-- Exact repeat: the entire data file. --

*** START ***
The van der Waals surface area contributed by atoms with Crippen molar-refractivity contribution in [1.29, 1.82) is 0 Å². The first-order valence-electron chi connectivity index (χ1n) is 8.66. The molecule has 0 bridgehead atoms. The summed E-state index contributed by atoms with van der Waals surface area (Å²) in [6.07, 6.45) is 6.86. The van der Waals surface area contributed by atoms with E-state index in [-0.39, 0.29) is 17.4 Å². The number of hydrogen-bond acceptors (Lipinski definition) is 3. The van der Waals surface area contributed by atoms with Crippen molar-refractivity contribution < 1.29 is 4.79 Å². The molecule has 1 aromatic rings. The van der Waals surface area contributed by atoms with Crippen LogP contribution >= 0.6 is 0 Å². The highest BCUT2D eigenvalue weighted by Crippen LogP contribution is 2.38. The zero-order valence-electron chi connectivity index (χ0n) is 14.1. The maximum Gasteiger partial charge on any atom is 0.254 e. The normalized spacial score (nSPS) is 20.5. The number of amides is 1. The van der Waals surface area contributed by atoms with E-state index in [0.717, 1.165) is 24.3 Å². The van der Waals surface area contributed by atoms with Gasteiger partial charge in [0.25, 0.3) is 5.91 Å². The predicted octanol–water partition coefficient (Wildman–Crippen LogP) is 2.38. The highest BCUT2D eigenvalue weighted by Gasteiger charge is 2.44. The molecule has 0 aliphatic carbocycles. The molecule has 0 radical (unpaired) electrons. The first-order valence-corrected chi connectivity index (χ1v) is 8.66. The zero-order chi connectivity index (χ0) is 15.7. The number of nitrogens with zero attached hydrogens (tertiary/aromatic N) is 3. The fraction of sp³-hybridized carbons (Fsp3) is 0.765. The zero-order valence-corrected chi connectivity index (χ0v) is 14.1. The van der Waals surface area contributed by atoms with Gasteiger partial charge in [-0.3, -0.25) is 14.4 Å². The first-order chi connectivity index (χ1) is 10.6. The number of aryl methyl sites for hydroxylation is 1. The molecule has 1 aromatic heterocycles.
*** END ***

The van der Waals surface area contributed by atoms with Crippen molar-refractivity contribution in [1.29, 1.82) is 0 Å². The first-order valence-electron chi connectivity index (χ1n) is 8.66. The molecule has 0 bridgehead atoms. The summed E-state index contributed by atoms with van der Waals surface area (Å²) in [6.07, 6.45) is 6.86. The van der Waals surface area contributed by atoms with E-state index in [-0.39, 0.29) is 17.4 Å². The number of hydrogen-bond acceptors (Lipinski definition) is 3. The van der Waals surface area contributed by atoms with Crippen molar-refractivity contribution < 1.29 is 4.79 Å². The molecule has 1 aromatic rings. The van der Waals surface area contributed by atoms with Crippen LogP contribution >= 0.6 is 0 Å². The highest BCUT2D eigenvalue weighted by Crippen LogP contribution is 2.38. The zero-order valence-electron chi connectivity index (χ0n) is 14.1. The maximum Gasteiger partial charge on any atom is 0.254 e. The normalized spacial score (nSPS) is 20.5. The number of amides is 1. The van der Waals surface area contributed by atoms with E-state index in [0.717, 1.165) is 24.3 Å². The van der Waals surface area contributed by atoms with Gasteiger partial charge in [0.25, 0.3) is 5.91 Å². The predicted octanol–water partition coefficient (Wildman–Crippen LogP) is 2.38. The highest BCUT2D eigenvalue weighted by Gasteiger charge is 2.44. The molecule has 0 aliphatic carbocycles. The molecule has 0 radical (unpaired) electrons. The first-order valence-corrected chi connectivity index (χ1v) is 8.66. The zero-order chi connectivity index (χ0) is 15.7. The number of nitrogens with zero attached hydrogens (tertiary/aromatic N) is 3. The fraction of sp³-hybridized carbons (Fsp3) is 0.765. The zero-order valence-corrected chi connectivity index (χ0v) is 14.1. The van der Waals surface area contributed by atoms with Gasteiger partial charge in [-0.3, -0.25) is 14.4 Å². The first-order chi connectivity index (χ1) is 10.6. The number of aryl methyl sites for hydroxylation is 1. The molecule has 1 aromatic heterocycles.